All The Swamps We Cannot Drain
A tour through the various legislative bills called “Drain The Swamp Act”
Every presidential election has its memorable slogans.
The 2016 election had three: “I’m With Her,” “Make America Great Again,” and “Drain the Swamp.” (Mercifully, the Hillary campaign considered but ultimately spared us from “because it’s her turn,” which would have become memorable in the wrong direction.) There were other sayings that generated notoriety — for example, “Lock her up!” and “Build the wall!” — but they were too specific to function as campaign-defining imperatives.
Out of the three major ones, arguably the most significant for 2017 has been “Drain the Swamp.”
Obviously, Hillary lost the election, which means not enough voters, in crucial Rust Belt states, were “with her.” And while “Make America Great Again” is undoubtedly the most prominent slogan associated with Trump’s candidacy and presidency, one gets the sense that it’s an overarching promise, a full-term project, not the sort of transformation that is immediately actualizable in Trump’s first year.
When it comes to tracking Trump’s progress in year one, there is no better yardstick to use than Trump’s own promise to drain the swamp.
But this is not a piece about tracking Trump’s progress; it’s a piece about the promise itself, about the very notion of draining the swamp. This is a tour of 2017 through the various pieces of legislation with “Drain the Swamp” in the title. In this sense, we’ve just had a full year of draining the swamp. Not, you know, a full year of actually draining it, but a full year of considering legislation that promises to drain it.
Three things are typically meant by the phrase in question:
- The displacement of entrenched Washington interests
- Greater government transparency
The various “Drain the Swamp” acts proposed in 2017 were each motivated by one or more of these principles.
Let’s take a look at the bills in chronological order.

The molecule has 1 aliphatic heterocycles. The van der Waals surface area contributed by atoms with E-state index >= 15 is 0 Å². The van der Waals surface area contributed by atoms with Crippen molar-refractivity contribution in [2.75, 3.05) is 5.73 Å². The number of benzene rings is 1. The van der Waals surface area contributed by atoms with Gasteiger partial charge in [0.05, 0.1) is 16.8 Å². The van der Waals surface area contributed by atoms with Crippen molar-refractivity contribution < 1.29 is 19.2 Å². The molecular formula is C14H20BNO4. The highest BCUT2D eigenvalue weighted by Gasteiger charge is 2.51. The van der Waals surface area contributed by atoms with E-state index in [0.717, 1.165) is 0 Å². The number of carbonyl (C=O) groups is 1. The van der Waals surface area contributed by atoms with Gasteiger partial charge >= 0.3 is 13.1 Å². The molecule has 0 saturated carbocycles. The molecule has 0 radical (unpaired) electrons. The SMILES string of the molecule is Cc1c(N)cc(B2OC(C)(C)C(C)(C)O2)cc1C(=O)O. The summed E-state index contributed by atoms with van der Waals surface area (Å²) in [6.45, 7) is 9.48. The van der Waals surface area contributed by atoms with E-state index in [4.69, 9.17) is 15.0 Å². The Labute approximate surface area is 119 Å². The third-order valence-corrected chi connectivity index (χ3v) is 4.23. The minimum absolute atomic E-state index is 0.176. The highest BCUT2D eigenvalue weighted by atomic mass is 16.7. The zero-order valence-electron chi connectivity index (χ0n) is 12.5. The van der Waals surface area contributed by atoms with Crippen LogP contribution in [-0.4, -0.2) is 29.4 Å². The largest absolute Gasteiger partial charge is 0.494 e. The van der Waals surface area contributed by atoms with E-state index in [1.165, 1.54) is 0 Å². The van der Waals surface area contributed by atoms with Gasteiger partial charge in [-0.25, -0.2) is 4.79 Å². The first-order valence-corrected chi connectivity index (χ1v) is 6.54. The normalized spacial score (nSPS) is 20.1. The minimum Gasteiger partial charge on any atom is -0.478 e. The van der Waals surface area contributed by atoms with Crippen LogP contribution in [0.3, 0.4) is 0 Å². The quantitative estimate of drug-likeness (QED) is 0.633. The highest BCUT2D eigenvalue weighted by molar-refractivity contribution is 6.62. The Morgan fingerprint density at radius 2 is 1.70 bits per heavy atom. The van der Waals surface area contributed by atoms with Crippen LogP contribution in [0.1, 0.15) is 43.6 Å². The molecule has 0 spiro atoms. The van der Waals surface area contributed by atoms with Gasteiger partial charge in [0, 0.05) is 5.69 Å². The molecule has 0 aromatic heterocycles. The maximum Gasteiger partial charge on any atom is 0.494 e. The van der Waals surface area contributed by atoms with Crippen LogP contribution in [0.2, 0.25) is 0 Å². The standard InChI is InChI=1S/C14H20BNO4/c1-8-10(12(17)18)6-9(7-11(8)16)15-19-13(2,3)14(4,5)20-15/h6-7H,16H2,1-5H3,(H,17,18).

Thus far, in the legislative window known as the 115th Congress (meeting from January 3, 2017 to January 3, 2019), there have been five different “Drain the Swamp” bills.
Title: DRAIN the SWAMP Act
As is often the case, the title functions as an acrostic. Legislators use this tactic to build substance into a bill’s title, many times with unintentionally hilarious effects. “DRAIN” stands for Deter Revolving-door Appointments In our Nation, while “SWAMP” stands for Stop Washington Appointees from becoming Manipulative Petitioners.
Sponsor: Rep. Peter A. DeFazio (D-OR)
Four co-sponsors have signed on: Louise McIntosh Slaughter (D-NY); Eleanor Holmes Norton (D-DC); Carol Shea-Porter (D-NH); and Barbara Lee (D-CA). Notice that despite the bill’s title being a reference to a Trumpian prerogative, none of the bill’s sponsors are remotely Trump friendly. According to data from FiveThirtyEight, Rep. DeFazio, the bill’s sponsor, votes with Trump 20 percent of the time, while the bill’s co-sponsors, Reps. Slaughter (14.3 percent), Shea-Porter (20 percent), and Lee (10.7 percent) either match DeFazio’s resistance or surpass it. (Rep. Norton is a non-voting member of the House of Representatives.)
Introduced: January 12, 2017
Summary: Originally introduced during the waning days of the 114th Congress, DeFazio released an updated version just prior to Trump’s inauguration.
The DRAIN the SWAMP Act has two goals. The first is to codify Trump’s pledge, made while president-elect, to impose a five-year lobbying ban for administration officials who leave the White House. The bill’s second goal is to place a lifetime ban on administration officials from becoming foreign agents or lobbying for foreign governments.
The impetus for Trump’s pledge, and for DeFazio’s bill, is a sense that the Obama-era ban of two years is quite simply inadequate.